Crushing collapse against Canada leaves U.S. women's hockey team heartbroken again

Eric Adelson
Yahoo Sports
Team USA react to their 3-2 overtime loss to Canada in the women's ice hockey gold medal game during the Sochi 2014 Olympic Winter Games at Bolshoy Ice Dome.
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Team USA react to their 3-2 overtime loss to Canada in the women's ice hockey gold medal game during the Sochi 2014 Olympic Winter Games at Bolshoy Ice Dome.

SOCHI, Russia — One crumpled to the ice. One tossed her stick into the air in frustration. One bent over at the waist, her stick propped on her knees. One sobbed. One gathered teammates together to tell them the importance of team. One stared straight ahead, eyes red and bloodshot.

All of them had to stand there, watching the hated rivals celebrate again. All of them had to see the Canadians get their red jerseys draped with gold medals again. All of them had to listen to the other side's anthem. Again.

All of them had to wonder: How did that just happen? How did a 2-0 third-period lead evaporate in less than 3½ minutes? How did a game-clinching shot at an empty net hit the left post and skitter away? How did a brave overtime flurry give way to a devastating overtime goal?

Less than four minutes to gold.

Less than four inches to gold.

Four more years of silver.

[Photos: USA vs. Canada women's hockey gold-medal showdown]

The mixed zone after Team USA's final-round 3-2 overtime loss to Canada was a study in grief. Meghan Duggan cried. Goalie Jessie Vetter, who flung her stick in the air toward the boards when she allowed the game-winning goal to Marie-Philip Poulin, forced a smile and said she was proud of the effort. "We played a great game," she said, in a variety of ways, four times in a row. Julie Chu, for whom so many on this team wanted to win just one gold-medal game, stood with her shoulders back and explained her decision to pull teammates together after the loss and encourage them to stay strong. Jocelyne Lamoureux agreed when it was suggested to her that bad penalty calls put the team in a bad position. Then she tilted her head to the side and softly said, "Felt like we had it the whole time."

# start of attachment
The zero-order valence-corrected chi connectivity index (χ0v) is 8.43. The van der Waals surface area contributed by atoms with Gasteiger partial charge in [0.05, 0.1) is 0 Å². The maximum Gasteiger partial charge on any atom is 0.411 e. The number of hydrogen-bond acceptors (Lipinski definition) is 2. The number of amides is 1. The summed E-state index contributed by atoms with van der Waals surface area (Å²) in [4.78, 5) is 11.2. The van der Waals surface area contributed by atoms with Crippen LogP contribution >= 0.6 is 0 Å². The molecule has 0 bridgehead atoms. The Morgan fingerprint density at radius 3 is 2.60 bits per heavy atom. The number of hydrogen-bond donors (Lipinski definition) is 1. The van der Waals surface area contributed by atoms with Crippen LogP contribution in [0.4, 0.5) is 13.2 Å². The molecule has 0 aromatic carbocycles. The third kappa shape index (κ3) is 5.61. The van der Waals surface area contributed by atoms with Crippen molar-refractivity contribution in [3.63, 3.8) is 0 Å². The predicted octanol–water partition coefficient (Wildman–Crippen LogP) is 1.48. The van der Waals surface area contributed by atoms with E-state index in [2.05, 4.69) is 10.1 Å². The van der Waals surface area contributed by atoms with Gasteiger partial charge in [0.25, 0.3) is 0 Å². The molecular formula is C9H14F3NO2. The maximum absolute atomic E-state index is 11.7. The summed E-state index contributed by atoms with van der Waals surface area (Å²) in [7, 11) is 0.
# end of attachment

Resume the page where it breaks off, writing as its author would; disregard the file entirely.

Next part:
[Related: Predictions for Sochi final medal count]

Then there was Kelli Stack. She was the one who fired the puck the length of the ice when her team had a 2-1 lead with less than two minutes left in the game. She was the one who knew right away that it would hit the left post. She was the one who knew what that felt like, because it had happened to her before. When she was playing for Boston College, she corralled a puck in about the same area, shot it at an empty net, saw it bounce off the left post and then watched the other team, St. Lawrence, tie the score with almost no time left.

"It's the worst feeling in the world," she said.

It was then, and it is now. More so. Much, much more so. The Canadians scored with 3:26 left, then with 55 seconds left, then after 8:10 of overtime.

"I had no doubt that we were going to win," Stack said, "and we were up by two goals, so it's just heartbreaking, and shocking, that we didn't win the game. It feels like a dream."

It wasn't that the Americans weren't good enough. It was that they weren't good enough in the crucial moment. It was all there for nearly the whole game, and then it was all gone.

"I always cringe at a two-goal lead," Stack said, looking up at the ceiling, tears starting to gather, "because for some reason, we always let them come back."

[Video: Team USA's Hilary Knight loved free food and drinks in Olympic village]

That's the hardest part. They really did think this year would be their year to beat Canada. "We talked a lot," Stack said haltingly, "about how our team is different." The Canadians had struggled; the U.S. was fast; the momentum was theirs — in the tournament and in this game. Even after giving up those two goals, the tying tally coming with less than a minute left, the team picked itself up.

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After leading 2-0 with less than four minutes remaining, the loss left the United States stunned. (Getty Image …

"We still believed," Stack said, "we were going to win in the end."

They believed they would finally break a streak that dated to Nagano in 1998. "We wanted this to be the team," Stack said, "to bring the gold medal back."

The streak goes on. In 2018, it will be 20 years. It already feels like 20 years to these players.

Stack said she wants to look at the tape. She wants to try to figure out how it all came apart at the moment when it was all coming together. "We were so focused on doing our job and not letting what happened happen," she said. "I don't know how it happened."

Before looking at the tape, though, she had to do something else. She stood in the mixed zone and looked through a doorway to the hall leading to her locker room. Her teammates were all in there now. They would all be together, just like they were four years ago in Vancouver, with second place and no answers.

Four minutes. Four inches. Four years, starting again.

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